It would be an interesting exercise to do a dressing room poll among the Canary players and ask them at what age they thought they hit their footballing peak?
And I would guess that at least one member of said dressing room – on the eve of, in every likelihood, collecting his third successive Player of the Season award – would suggest ‘32’ for answer.
City skipper Grant Holt celebrated his 31st birthday last week and must, surely, be playing the best football of his professional life.
And, no doubt, would suggest that there’s plenty more to come next year – now that he’s found his feet in the English Premier League.
Which is interesting.
Not because we are about to launch into another ‘Grant Holt really should be playing for England…’ piece.
Rather because it means that the likes of Anthony Pilkington, Elliott Bennett, Ryan Bennett and Jonny Howson have at least eight great years of football to look forward to – years in which they will only improve as professional footballers.
Which is quite a thought given their level of achievement this season.
OK, it might be a mite early to judge on the newly-arrived pair of Howson and Bennett (R), but the signs are all there; that both could be big players for Norwich City Football Club; that both will feature prominently among the Class of 2012-2013.
The relative young age of this Canary squad is, for me, something that should not be under-estimated as City look to really establish themselves as a top flight team three years ahead of schedule with regard to Paul Lambert’s much-loved ‘seven-year plan’.
That same seven-year plan, of course, includes building a new Geoffrey Watling City Stand to increase the capacity of Carrow Road to 35,000; further under-pinning the financial resources of the football club.
But – as events of the weekend proved – there will be a limit to what even Paul Lambert and 35,000-seater Carrow Road can achieve.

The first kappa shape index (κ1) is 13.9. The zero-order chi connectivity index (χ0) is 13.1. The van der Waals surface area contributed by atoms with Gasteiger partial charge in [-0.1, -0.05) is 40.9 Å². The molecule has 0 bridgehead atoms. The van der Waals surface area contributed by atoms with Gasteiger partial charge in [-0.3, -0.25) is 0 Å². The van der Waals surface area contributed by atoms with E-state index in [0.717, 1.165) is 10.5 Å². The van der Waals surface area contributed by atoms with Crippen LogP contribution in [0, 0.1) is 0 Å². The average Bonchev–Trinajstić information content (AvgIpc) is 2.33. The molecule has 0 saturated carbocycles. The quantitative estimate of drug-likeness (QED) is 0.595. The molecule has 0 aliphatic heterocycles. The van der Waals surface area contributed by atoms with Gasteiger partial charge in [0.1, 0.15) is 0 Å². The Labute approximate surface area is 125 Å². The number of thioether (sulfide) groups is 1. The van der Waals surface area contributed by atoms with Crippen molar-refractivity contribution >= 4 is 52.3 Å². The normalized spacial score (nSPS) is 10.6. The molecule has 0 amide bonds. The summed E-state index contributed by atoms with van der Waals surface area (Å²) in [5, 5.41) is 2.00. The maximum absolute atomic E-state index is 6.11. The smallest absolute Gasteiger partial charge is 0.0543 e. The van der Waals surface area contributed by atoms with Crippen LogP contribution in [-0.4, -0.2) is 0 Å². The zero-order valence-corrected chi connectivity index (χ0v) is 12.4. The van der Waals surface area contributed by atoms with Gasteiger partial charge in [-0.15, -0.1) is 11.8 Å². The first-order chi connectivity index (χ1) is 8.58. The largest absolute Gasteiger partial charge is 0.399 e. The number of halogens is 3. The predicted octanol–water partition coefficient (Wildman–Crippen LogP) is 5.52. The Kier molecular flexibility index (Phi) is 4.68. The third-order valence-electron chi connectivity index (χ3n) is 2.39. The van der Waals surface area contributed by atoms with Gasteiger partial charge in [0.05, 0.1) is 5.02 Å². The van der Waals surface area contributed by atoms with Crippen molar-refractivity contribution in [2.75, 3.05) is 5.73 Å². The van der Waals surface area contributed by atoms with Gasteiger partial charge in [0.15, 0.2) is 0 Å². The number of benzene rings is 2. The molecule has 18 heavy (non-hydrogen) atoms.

There will, I suspect, never come a day when a player in a Canary shirt will command the reported £175,000 a week that a Yaya Toure enjoys.
There will, inevitably, be a ‘glass ceiling’ for as long as Middle Eastern oil bank-rolls the blue half of Manchester.
But increasing the capacity at Carrow Road is not the only significant revenue stream open to all concerned.
Another is selling players.
Because, for me, the arrival of Messrs Howson and Bennett (R) is part of that process; that as players of – potentially – a higher calibre than, ooooh, an Ian Murray arrive at Carrow Road, so the wheels and deals that are the life blood of a club of Norwich’s ilk start to add more noughts to them.
Particularly when in the case of the English Premier League, you have a cap on both the number of players in a squad and, of course, their footballing ‘nationality’.
It wouldn’t be rocket science to suggest that the board are already sitting on a list of Lambert’s ‘Most Wanted’ this summer and if ‘X’ number of players arrive, so ‘Y’ numbers of players will leave. That’s the simple math; though, in part, that can be achieved through not offering A, B and C a new deal.
So there’s no guarantee of that initial transfer investment being returned with a profit. But it is the very nature of the football beast to suggest that one or two will go; that both player and club will be made offers that they can’t refuse.
You don’t have to scratch too far beneath the surface to appreciate that football is a meat market; everyone has a price; every agent has a slice. And neither chairman nor chief executive rose to where they are today without an eye for a deal. If the numbers talk, people walk. That’s the reality.
The other reality is just what difference the next four games can make to those same coffers when – on last year’s figures – there’s £756,000 in Premier League prize money at stake per place.
So Fulham finished ninth and pocketed £47.4 million; Bolton finished 14th and had to settle for a mere £42.8 million.
The point being that – on previous form – who or what could Lambert buy if he scooped an extra £4.9 million by finishing this season ninth and not 14th?
What is equally interesting is what the board budgeted for; presumeably, one set of numbers would have revolved around a 17th place finish and the £40.6 million that Wolves trousered. Given both management team and players might have a positional ‘bonus’ factored into the sums, there is still an extra £7 million to play with if you finish ninth and not 17th.
It is fascinating stuff. But the bottom line is simple; right now from whichever way you view it, the numbers don’t half swiftly stack up in the land of milk and honey.